TIL that Theo Van Gogh was a Dutch film director. He was stabbed to death by an radical Muslim who took offense to a movie Theo made (with Ayaan Hirsi Ali) about the plight of women in Islamic society called "Submission". The murderer tried to decapitate Theo Van Gogh.

She recently gave an interview with Sam Harris: http://www.samharris.org/blog/item/lifting-the-veil-of-islamophobia

Basically she lied about her name because she was escaping a forced marriage in Africa and didn't want her father to find her. When she started criticising Islam the Dutch government suddenly dug it up and used it as an excuse to assassinate her character and remove her from parliament.

Here is the relevant segment:

Hirsi Ali: When I arrived in the Netherlands, in 1992, I misrepresented the year of my birth at my intake interview. I said I was born in 1967, but I was born in 1969. I also changed my grandfather’s name. In many tribal societies, instead of a surname you have a string of names—I am Ayaan; my father is Hirsi; and my father’s father, when he was born, was named Ali. But later on, when he grew up and became a warrior, he was called Magan (Somali for “protection” or “refuge”), because he protected some of the peoples whom he conquered. Magan is, basically, a nickname that he acquired later in life. Technically, I did not lie about Ali, because that was also his name. I used it deliberately, because I figured that if I could get this intake interview, then my father or the man he married me off to could come and say that they were looking for Ayaan Hirsi Magan, born November 13, 1969, and they would find me very easily. I wanted to prevent that, so I called myself Ayaan Hirsi Ali and changed my birth year to 1967. I was trying to cover my trail just enough that I wouldn’t have the fear of being immediately found. I had never before lived in a system where there were any protections put in place for me.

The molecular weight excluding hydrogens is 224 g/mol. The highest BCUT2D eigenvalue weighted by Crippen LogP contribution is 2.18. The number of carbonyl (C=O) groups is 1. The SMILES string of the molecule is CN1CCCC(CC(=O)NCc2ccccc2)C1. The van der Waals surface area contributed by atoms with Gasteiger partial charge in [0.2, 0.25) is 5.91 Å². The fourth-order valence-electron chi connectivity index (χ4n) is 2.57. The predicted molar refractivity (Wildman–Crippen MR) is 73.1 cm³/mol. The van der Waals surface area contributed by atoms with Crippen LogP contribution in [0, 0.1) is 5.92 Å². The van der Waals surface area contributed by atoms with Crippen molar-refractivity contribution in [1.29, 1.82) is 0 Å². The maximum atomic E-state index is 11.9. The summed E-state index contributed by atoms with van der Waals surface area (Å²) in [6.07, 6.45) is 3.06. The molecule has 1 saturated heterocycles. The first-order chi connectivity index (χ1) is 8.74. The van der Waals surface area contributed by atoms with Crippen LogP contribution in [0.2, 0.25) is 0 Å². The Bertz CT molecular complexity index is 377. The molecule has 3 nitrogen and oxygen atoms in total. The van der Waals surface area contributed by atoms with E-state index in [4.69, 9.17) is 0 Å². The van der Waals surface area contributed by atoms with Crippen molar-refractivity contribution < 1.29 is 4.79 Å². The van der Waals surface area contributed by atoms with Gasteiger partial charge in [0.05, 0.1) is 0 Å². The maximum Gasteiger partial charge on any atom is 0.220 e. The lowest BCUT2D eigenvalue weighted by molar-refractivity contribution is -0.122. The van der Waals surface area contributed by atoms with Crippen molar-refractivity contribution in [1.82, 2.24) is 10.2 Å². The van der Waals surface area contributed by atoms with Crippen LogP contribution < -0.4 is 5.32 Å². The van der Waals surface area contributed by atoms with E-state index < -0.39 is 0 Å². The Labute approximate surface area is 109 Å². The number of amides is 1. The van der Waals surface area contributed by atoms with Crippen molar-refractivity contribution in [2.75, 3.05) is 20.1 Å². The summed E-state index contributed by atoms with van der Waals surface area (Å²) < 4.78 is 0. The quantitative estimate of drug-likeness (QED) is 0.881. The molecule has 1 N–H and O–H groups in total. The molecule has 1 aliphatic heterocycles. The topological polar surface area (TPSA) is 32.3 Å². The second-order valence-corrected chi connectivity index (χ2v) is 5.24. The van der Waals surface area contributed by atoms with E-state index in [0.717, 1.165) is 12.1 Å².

Harris: So you did this because you were afraid that someone would come to the Netherlands for the purpose of harming you?

Hirsi Ali: Oh, yes. Absolutely. I was terrified that either my father or some of our clansmen—or the man whom I had been married off to—would come looking for me and find me. And they did come! My ex-husband was accompanied by three other men when he showed up at the asylum center where I was. But by then I had been in the country for something like four to six months, and even in that very, very short period, I came to understand that I had rights.

On the day that they showed up, I went to the reception center and confessed everything to one of the people working there. Her name was Sylvia, and she said, “You don’t have to go with him if you don’t want to. You’re over the age of 18. In fact, here in the Netherlands, your marriage isn’t even recognized, because he is Canadian and the marriage took place somewhere else. So we will just protect you. I’ll simply call the police.” It was in this period that I found my independence. I had been able to live on my own for months, so I thought I could live on my own for longer.